From the Vault...


"Chariots Of Fire"

© Polydor Records

Year of Release: 1981

track listing
  • Titles
  • Five Circles
  • Abraham's Theme
  • Eric's Theme
  • 100 Metres
  • Jerusalem
  • Chariots Of Fire

  • WSVNRadio Archives
    A B C D E F G H I J K L M
    N O P Q R S T U V W X Y Z

    Vangelis related sites:
    Vangelis Website
    Previous Review: #654
    Amboy Dukes--The Amboy Dukes Featuring Ted Nugent
    Next Review: #656
    Paul Young--The Secret Of Association
    "Chariots Of Fire"

    When you think of the movie Chariots Of Fire, you always picture in your mind the olympic runners in slow motion with the familiar instrumentation of "Titles", a song that would become a important song for background music in sports and also used for advertisements. The man who made it all possible was Evangalos Odyssey Papathanassiou, better known as Vangelis. His Chariots Of Fire album serves as the movie's soundtrack of the same name, and is best described as an instrumental classical/smooth jazz music album. Chariots Of Fire won an academy award for Best Original Score in 1981, and after hearing this album, I can easily see why: It is truly a beautiful album, and highly recommended for those who wish to get away from the common sounds of the past and present's high energy rock music.

    The album's opening song is the well-known theme song, "Titles". This song, (which reached #1 by the way), is a song that is never tiring. With its classical music inspiration, the piano is the main instrument in this song, making this tune one of the best instrumentation songs ever written. "Five Circles" is a song that can easily be used for relaxation, meditation, or great music for a romantic atmosphere. Close your eyes as you listen to this one, your mind will definitely wander as far as you would want to.

    Easily classified more of a smooth jazz than classical format, "Abraham's Theme" is another beautiful piece of instrumentation. The electronic piano and orchestral backdrop serves as another song for the hopeless romantics. "Eric's Theme" has a beautiful orchestration, and definitely has the Soundtrack name for it. It is powerful in sound and feeling.

    "100 Metres" starts out very mysterious, then merges into a church organ and choir orchestration ("Jerusalem"). Very impressive in how the mystery of one particular sound turns into another whole different sound. The album's closing theme, "Chariots Of Fire, is another different version of the opening song, "Titles". This 20-minute song is very classical music oriented, having different variations of the classical music sound, with piano and full orchestra; and is very beautiful and powerful.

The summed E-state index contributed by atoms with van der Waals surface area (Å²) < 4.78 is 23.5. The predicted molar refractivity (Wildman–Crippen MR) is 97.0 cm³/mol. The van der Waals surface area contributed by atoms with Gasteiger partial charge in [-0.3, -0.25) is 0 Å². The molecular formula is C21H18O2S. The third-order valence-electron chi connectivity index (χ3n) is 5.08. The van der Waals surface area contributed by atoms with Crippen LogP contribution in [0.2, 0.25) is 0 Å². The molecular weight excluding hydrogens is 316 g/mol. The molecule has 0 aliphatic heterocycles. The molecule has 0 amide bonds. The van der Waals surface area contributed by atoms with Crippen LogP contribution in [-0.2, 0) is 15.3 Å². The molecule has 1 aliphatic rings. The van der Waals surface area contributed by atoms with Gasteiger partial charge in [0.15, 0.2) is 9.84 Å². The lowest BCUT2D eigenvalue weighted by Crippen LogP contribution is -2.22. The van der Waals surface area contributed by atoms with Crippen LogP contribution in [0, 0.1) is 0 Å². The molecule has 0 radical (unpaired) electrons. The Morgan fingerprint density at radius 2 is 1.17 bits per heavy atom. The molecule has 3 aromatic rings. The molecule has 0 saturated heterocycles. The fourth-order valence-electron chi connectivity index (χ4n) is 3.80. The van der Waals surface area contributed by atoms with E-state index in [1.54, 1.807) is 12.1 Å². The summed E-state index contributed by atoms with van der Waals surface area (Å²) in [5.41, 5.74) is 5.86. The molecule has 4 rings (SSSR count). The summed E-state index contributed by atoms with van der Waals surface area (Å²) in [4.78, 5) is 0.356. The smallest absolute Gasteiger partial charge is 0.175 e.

Very impressive work by a man who was rumoured to replace Rick Wakeman in the band Yes. Both Vangelis and Wakeman have two things in common: They are both incredible keyboardists, and they both have a love for classical-inspired music. Like Wakeman's solo efforts, Vangelis' Chariots Of Fire will get repeat performances in listening to, over and over. This album is definitely beautiful, and for those who truly enjoy classical and/or new age jazz, or even for the hopeless romantics, this album gets my nod of approval to add to any person's music collection. It's a great get-away from the common popular sounds in today's music. Classical music doesn't get as much exposure as it once did, centuries ago. It should, because classical music is so beautiful and relaxing, people who obviously put rock music as their main interest in music, will look at classical and just maybe surprised in how different it sounds, and how incredible it really is.

    With the upcoming Christmas holiday approaching, this album is a great one to listen to as you sit by the fireplace, with soft lights and/or candles. Of course, there are great albums to listen to in this atmosphere, Vangelis' Chariots Of Fire would be one of those. "Oh, the weather outside is frightful, but the fire (and music) is so delightful..."

    © All rights reserved. Review or any portion may not be reproduced without written permission. Cover art is the intellectual property of Polydor Records and is used for reference purposes only.

    Previous Review: #654
    Amboy Dukes--The Amboy Dukes Featuring Ted Nugent
    Next Review: #656
    Paul Young--The Secret Of Association